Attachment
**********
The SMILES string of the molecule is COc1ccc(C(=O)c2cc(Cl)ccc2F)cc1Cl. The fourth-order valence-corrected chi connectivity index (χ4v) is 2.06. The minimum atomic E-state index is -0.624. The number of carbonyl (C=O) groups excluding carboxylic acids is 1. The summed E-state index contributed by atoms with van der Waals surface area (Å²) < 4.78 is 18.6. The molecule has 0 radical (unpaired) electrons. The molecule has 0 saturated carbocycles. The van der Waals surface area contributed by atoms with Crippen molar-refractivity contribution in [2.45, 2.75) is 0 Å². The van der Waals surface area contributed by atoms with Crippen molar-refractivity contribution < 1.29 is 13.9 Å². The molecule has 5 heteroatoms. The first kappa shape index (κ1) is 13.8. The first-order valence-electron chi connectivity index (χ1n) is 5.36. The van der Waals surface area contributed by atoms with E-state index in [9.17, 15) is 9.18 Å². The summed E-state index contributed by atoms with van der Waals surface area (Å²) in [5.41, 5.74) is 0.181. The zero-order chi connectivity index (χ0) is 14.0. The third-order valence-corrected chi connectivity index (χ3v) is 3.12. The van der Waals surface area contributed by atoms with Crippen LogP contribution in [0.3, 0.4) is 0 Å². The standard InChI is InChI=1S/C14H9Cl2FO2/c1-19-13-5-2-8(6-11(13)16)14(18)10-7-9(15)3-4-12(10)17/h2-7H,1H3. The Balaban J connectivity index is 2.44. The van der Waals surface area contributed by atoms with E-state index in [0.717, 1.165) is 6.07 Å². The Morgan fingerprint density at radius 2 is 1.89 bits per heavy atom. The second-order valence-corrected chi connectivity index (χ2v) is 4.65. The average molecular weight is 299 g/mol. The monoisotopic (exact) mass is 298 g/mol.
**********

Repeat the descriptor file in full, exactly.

The SMILES string of the molecule is COc1ccc(C(=O)c2cc(Cl)ccc2F)cc1Cl. The fourth-order valence-corrected chi connectivity index (χ4v) is 2.06. The minimum atomic E-state index is -0.624. The number of carbonyl (C=O) groups excluding carboxylic acids is 1. The summed E-state index contributed by atoms with van der Waals surface area (Å²) < 4.78 is 18.6. The molecule has 0 radical (unpaired) electrons. The molecule has 0 saturated carbocycles. The van der Waals surface area contributed by atoms with Crippen molar-refractivity contribution in [2.45, 2.75) is 0 Å². The van der Waals surface area contributed by atoms with Crippen molar-refractivity contribution < 1.29 is 13.9 Å². The molecule has 5 heteroatoms. The first kappa shape index (κ1) is 13.8. The first-order valence-electron chi connectivity index (χ1n) is 5.36. The van der Waals surface area contributed by atoms with E-state index in [9.17, 15) is 9.18 Å². The summed E-state index contributed by atoms with van der Waals surface area (Å²) in [5.41, 5.74) is 0.181. The zero-order chi connectivity index (χ0) is 14.0. The third-order valence-corrected chi connectivity index (χ3v) is 3.12. The van der Waals surface area contributed by atoms with Crippen LogP contribution in [0.3, 0.4) is 0 Å². The standard InChI is InChI=1S/C14H9Cl2FO2/c1-19-13-5-2-8(6-11(13)16)14(18)10-7-9(15)3-4-12(10)17/h2-7H,1H3. The Balaban J connectivity index is 2.44. The van der Waals surface area contributed by atoms with E-state index in [0.717, 1.165) is 6.07 Å². The Morgan fingerprint density at radius 2 is 1.89 bits per heavy atom. The second-order valence-corrected chi connectivity index (χ2v) is 4.65. The average molecular weight is 299 g/mol. The monoisotopic (exact) mass is 298 g/mol.